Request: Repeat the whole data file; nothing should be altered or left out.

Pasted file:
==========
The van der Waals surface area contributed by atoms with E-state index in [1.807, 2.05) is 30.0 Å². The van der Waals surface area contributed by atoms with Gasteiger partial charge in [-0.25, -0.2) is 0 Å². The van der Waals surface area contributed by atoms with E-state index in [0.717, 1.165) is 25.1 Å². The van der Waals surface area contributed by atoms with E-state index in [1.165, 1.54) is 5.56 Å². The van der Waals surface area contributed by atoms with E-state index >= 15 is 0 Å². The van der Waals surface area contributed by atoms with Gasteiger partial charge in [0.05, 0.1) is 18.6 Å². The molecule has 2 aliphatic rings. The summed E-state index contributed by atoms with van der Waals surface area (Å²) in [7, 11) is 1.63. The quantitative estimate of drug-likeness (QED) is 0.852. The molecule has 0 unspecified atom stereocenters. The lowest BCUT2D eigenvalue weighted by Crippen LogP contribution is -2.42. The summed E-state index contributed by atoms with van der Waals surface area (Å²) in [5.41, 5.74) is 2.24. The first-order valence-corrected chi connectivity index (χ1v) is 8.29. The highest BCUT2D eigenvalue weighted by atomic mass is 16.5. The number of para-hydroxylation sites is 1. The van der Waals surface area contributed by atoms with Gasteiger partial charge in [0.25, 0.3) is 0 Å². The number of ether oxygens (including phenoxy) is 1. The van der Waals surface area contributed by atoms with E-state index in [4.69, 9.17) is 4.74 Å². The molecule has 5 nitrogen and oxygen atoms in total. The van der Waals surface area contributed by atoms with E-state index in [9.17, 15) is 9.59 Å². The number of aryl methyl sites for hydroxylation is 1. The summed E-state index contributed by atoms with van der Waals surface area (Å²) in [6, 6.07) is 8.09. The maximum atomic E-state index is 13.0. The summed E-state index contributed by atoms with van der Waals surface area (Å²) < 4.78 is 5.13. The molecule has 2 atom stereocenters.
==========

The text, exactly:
The van der Waals surface area contributed by atoms with E-state index in [1.807, 2.05) is 30.0 Å². The van der Waals surface area contributed by atoms with Gasteiger partial charge in [-0.25, -0.2) is 0 Å². The van der Waals surface area contributed by atoms with E-state index in [0.717, 1.165) is 25.1 Å². The van der Waals surface area contributed by atoms with E-state index in [1.165, 1.54) is 5.56 Å². The van der Waals surface area contributed by atoms with E-state index >= 15 is 0 Å². The van der Waals surface area contributed by atoms with Gasteiger partial charge in [0.05, 0.1) is 18.6 Å². The molecule has 2 aliphatic rings. The summed E-state index contributed by atoms with van der Waals surface area (Å²) in [7, 11) is 1.63. The quantitative estimate of drug-likeness (QED) is 0.852. The molecule has 0 unspecified atom stereocenters. The lowest BCUT2D eigenvalue weighted by Crippen LogP contribution is -2.42. The summed E-state index contributed by atoms with van der Waals surface area (Å²) in [5.41, 5.74) is 2.24. The first-order valence-corrected chi connectivity index (χ1v) is 8.29. The highest BCUT2D eigenvalue weighted by atomic mass is 16.5. The number of para-hydroxylation sites is 1. The van der Waals surface area contributed by atoms with Gasteiger partial charge in [0.25, 0.3) is 0 Å². The number of ether oxygens (including phenoxy) is 1. The van der Waals surface area contributed by atoms with E-state index in [4.69, 9.17) is 4.74 Å². The molecule has 5 nitrogen and oxygen atoms in total. The van der Waals surface area contributed by atoms with E-state index in [9.17, 15) is 9.59 Å². The number of aryl methyl sites for hydroxylation is 1. The summed E-state index contributed by atoms with van der Waals surface area (Å²) in [6, 6.07) is 8.09. The maximum atomic E-state index is 13.0. The summed E-state index contributed by atoms with van der Waals surface area (Å²) < 4.78 is 5.13. The molecule has 2 atom stereocenters.